I can’t stand Bloomberg’s big government, pro-fiat-currency, pro-central-bankster perspective. But it still sometimes prints really good stories. Consider two physicists who had the blessing of learning about roofing:
Sergey Kolesnikov and Igor Rybakov spent their summers in the early 1990s fixing rooftops around Moscow, a job that paid them about $500 a month.
The work gave the aspiring scientists, who were roommates at the Moscow Institute of Physics and Technology, Russia’s top research university, a chance to become entrepreneurs after the fall of the Soviet Union.
We earned two degrees, one in physics and one in roofing,” Kolesnikov said in an interview at his central Moscow office.
The roofing degree paid off. Closely held Technonicol, the company they founded while in college, is now the country’s largest roofing-supply company, with a network of 700 distribution outlets across the country, 180 of them wholly-owned. The business had revenue of 59.4 billion rubles ($1.9 billion) in 2012, up 25 percent from the prior year, according to financial statements provided by Kolesnikov.
The company is valued at $2.8 billion, according to data compiled by Bloomberg, making the equal partners two of the youngest billionaires in Russia. Neither has appeared on an international wealth ranking.
“I always liked to solve puzzles, and to me business is a kind of puzzle,” Kolesnikov said. “Neither of us ever thought about earning money of such scale.”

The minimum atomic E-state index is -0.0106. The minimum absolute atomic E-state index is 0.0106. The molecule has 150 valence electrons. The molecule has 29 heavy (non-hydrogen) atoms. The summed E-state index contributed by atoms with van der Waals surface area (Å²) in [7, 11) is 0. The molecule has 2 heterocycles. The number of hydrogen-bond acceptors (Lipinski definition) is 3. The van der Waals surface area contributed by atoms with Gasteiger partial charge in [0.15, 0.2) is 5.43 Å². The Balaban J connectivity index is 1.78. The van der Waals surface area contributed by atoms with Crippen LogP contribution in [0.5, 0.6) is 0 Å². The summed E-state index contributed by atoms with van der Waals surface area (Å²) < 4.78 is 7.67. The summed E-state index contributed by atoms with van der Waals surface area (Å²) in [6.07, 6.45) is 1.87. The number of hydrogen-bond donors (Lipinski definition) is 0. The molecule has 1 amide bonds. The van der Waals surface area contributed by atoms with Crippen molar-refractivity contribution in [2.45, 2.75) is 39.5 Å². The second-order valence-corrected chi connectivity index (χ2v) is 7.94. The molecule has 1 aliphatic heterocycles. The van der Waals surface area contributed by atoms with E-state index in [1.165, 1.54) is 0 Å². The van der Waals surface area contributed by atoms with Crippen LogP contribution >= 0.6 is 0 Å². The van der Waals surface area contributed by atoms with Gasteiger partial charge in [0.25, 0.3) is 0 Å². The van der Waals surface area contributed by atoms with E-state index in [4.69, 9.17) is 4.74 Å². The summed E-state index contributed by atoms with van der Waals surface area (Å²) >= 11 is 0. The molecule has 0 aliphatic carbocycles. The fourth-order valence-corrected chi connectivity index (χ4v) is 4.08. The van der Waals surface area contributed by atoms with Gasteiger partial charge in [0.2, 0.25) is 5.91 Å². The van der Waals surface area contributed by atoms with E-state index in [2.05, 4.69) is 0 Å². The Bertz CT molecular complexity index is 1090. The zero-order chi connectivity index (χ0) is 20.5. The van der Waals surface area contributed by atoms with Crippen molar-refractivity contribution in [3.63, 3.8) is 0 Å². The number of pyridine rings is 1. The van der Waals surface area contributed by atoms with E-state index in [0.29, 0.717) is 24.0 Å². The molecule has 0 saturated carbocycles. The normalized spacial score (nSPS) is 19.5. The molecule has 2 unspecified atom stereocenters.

Not everything about their story inspires me. In addition to private homes that they helped with, the two entrepreneurs also made big money from government contracts to do repairs on public buildings. Perhaps there is an crony story that Bloomberg is not telling us. But maybe not.
The bottom line is that, if people can be successful in the rocky and often hurting economy of Russia, surely we can still strive to produce wealth in the United States. With all the discouraging economic news, it is easy to assume that nothing good can happen.
But economic movements don’t tell you the future of each individual. People have made money during recessions as well as busts.
Of course, no one can plan to become a billionaire really. That requires that you catch a wave that is not of your own making. But you can’t catch any wave if you don’t keep surfing. “Luck” may or may not find you, but if it does find you it will need to find you working hard for you to benefit from it. Of course, you should do work that you find somewhat intrinsically rewarding. If the game interests you more than the number of points you want to score you will be better off either way.
And even if it misses you, you will be better off striving to support yourself and make a better life for your loved ones than you will be if you give up.
May God bless your endeavors.